Seattle Times economy reporter Blanca Torres writes that Washington State booked top jobs and wage numbers last quarter.
Contrary to the popular perception that American wages are stagnant, wages are going up for some full-time workers — those who have been employed for more than a year — according to the most recent ADP Workforce Vitality Report, which analyzes private-sector job and wage growth.
Washington state in particular hit a sweet spot of both strong employment and wage growth, the report found.
Click through on the link to read the data-rich report, with a good national infographic.
Washington’s relatively strong performance contrasts with that of California, which also may serve as a cautionary example. The American Interest examines a Hoover Institution analysis of migration patterns showing a striking outmigration of middle class families. Hoover scholar Carson Bruno writes,
Between 2004 and 2015, roughly 930,000 more people left California than moved to the Golden State -just three years saw net domestic in-migration. The biggest beneficiaries of California’s net loss are Arizona, Texas, Nevada, Oregon, and Washington.
California is bleeding working young professional families.
They’re leaving for reasons that may be familiar to Washingtonians.
…California is an extraordinarily high cost-of-living state. Whether it is the state’s housing affordability crisis – California’s median home value per square foot is, on average, 2.1 times higher than Arizona, Texas, Nevada, Oregon, and Washington’s – California’s very expensive energy costs – the state’s residential electric price is about 1.5 times higher than the competing states – or the Golden State’s oppressive tax burden – California ranks 6th, nationally, in state-local tax burdens – those living in California are hit with a variety of higher bills, which cuts into their bottom line.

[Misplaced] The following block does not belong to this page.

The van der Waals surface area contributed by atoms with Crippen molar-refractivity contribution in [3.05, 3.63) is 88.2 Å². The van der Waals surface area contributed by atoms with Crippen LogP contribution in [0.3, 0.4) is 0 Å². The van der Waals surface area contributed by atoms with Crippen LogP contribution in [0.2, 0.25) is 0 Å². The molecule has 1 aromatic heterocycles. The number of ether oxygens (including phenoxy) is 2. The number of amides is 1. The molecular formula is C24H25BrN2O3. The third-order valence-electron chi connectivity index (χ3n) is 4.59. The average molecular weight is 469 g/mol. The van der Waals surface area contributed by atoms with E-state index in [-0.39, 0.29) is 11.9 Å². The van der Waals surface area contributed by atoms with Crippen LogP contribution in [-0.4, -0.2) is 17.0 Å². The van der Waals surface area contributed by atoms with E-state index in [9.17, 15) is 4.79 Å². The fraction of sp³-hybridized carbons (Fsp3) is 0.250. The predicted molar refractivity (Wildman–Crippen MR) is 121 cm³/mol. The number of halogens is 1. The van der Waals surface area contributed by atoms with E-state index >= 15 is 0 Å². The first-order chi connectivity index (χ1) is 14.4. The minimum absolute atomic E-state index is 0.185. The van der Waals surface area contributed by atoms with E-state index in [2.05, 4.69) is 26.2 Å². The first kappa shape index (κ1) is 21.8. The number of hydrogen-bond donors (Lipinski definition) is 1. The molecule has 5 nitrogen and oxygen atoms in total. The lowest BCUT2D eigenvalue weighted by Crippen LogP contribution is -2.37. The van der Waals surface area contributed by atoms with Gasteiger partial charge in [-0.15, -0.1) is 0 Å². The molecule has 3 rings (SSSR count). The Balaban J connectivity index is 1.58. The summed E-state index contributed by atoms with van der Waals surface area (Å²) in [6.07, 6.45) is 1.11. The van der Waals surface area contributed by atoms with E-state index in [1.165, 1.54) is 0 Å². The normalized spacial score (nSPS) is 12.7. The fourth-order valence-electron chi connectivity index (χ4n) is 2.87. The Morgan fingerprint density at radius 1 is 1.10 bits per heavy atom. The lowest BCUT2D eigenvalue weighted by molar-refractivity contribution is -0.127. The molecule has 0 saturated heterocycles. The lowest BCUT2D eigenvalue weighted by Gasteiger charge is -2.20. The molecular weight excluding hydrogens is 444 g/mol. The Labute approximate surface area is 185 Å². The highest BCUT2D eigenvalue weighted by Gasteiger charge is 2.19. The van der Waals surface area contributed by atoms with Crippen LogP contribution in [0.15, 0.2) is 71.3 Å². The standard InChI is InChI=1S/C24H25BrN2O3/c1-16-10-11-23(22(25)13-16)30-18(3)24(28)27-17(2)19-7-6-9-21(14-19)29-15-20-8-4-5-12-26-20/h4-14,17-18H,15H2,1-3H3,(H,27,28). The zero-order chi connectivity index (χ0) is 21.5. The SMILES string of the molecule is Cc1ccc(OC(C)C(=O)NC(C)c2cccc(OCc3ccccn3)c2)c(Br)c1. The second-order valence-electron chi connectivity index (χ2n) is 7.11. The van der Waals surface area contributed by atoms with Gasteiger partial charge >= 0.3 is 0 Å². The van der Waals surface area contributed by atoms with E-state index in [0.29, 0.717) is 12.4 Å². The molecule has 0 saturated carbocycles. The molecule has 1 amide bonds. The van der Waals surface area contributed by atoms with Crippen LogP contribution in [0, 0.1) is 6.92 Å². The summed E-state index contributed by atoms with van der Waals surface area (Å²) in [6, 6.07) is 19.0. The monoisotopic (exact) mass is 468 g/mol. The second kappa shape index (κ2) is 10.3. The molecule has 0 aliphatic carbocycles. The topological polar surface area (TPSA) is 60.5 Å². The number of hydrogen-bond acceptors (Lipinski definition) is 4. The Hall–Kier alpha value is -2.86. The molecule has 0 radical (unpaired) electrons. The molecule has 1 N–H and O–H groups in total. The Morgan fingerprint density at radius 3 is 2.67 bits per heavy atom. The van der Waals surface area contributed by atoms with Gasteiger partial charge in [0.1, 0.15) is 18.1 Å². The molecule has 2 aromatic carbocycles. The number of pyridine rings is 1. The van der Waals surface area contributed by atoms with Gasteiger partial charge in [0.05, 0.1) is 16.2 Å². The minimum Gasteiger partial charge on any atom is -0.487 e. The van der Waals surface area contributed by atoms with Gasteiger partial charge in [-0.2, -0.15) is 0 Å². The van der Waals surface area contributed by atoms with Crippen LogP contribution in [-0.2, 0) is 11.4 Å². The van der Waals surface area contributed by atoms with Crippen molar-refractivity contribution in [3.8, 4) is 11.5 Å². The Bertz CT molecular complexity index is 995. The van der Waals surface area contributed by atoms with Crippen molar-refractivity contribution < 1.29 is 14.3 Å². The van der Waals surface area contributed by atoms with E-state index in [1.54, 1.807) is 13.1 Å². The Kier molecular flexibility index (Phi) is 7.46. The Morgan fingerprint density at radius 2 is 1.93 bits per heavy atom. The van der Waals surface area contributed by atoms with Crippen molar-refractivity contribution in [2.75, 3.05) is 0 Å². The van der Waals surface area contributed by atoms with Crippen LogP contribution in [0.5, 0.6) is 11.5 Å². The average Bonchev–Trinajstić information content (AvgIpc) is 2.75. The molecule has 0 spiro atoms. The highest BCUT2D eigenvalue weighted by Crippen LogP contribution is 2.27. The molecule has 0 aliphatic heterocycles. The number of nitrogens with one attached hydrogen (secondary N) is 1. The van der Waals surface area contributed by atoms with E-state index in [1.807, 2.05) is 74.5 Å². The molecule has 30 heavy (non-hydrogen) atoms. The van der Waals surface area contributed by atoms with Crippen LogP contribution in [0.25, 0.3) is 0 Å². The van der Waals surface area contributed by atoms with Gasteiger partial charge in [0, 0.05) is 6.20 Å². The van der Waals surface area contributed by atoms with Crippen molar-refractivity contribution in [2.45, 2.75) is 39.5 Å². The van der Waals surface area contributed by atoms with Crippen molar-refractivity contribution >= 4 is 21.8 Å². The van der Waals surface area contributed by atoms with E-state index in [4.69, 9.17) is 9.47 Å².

Washington enjoyed a great 4th quarter and appears poised to continue robust economic growth. We offer a roadmap for expanding Washington’s culture of opportunity to individuals, families, employers, and communities in every corner of the state. It will also help Washington avoid the middle class exodus now plaguing the once-Golden State.